rgeedim Demo

This vignette shows how to extract a Google Earth Engine asset by name for an arbitrary extent and visualize it in R.

First, we load {rgeedim} and call gd_initialize(). This is a wrapper function around geedim.Initialize() that must be run before using the Python Google Earth Engine API.


Perhaps the simplest way to specify the target extent is using the xmin/xmax/ymin/ymax arguments to gd_bbox(). This function returns a Python object equivalent to GeoJSON, which is interchangeably represented as a simple list object in R using {reticulate}.

Determine Target Region

r <- gd_bbox(
  xmin = -121,
  xmax = -120.5,
  ymin = 38.5,
  ymax = 39

As is standard for GeoJSON, coordinates of the bounding box are expressed in WGS84 decimal degrees ("OGC:CRS84"). Note that longitude, latitude (X, Y) coordinate pair order is implied.

Access by ID

We can find IDs of assets of interest using the Google Earth Engine data catalog: https://developers.google.com/earth-engine/datasets/catalog

To obtain an R object reference to the asset we pass the "id" to gd_image_from_id(). For example here we use Global SRTM Topographic Diversity:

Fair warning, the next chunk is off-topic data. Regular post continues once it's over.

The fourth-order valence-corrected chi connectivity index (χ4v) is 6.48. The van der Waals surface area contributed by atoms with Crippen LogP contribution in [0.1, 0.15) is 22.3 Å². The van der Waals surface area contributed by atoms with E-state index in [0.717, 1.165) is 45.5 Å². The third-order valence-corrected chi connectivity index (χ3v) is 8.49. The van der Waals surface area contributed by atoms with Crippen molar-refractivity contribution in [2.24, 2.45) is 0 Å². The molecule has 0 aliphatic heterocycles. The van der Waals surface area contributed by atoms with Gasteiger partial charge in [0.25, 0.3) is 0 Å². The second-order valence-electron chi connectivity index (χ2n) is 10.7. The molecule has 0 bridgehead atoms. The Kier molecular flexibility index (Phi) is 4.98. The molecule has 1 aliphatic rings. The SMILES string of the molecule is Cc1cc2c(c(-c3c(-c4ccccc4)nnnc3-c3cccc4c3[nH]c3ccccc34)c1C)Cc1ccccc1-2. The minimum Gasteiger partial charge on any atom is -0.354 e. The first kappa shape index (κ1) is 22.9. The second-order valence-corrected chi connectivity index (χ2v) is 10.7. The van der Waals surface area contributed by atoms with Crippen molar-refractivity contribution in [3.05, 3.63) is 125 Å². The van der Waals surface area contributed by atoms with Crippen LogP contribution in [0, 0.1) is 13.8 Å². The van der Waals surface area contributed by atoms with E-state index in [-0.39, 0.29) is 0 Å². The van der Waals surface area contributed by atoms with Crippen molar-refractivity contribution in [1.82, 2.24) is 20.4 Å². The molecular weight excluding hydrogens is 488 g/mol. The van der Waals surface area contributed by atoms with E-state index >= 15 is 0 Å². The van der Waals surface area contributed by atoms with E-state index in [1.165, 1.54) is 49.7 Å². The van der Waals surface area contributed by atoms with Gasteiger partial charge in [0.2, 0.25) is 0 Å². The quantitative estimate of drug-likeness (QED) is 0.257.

x <- gd_image_from_id('CSP/ERGo/1_0/Global/SRTM_topoDiversity')

gd_image_from_id() will return geedim.mask.MaskedImage and gd_collection_from_name() will return geedim.collection.MaskedCollection objects.

Now, we pass the image result to gd_download(). We can specify output filename and target area as region arguments. See gd_bbox() for examples of making a region argument from bounding coordinates or a {terra} SpatExtent object.

Other options that can be passed to the BaseImage.download() method include scale which allows warping of the result to a target resolution. Try modifying this example to use scale=90 (~native SRTM resolution):

img <- gd_download(x, filename = 'image.tif',
                   region = r, scale = 900,
                   overwrite = TRUE, silent = FALSE

gd_download() (invisibly) returns the filename on successful download, which helps to “pipe” into functions that might read the result.

So we can use the {terra} rast() function to read the GeoTIFF gd_download() result.

f <- rast(img)

# inspect object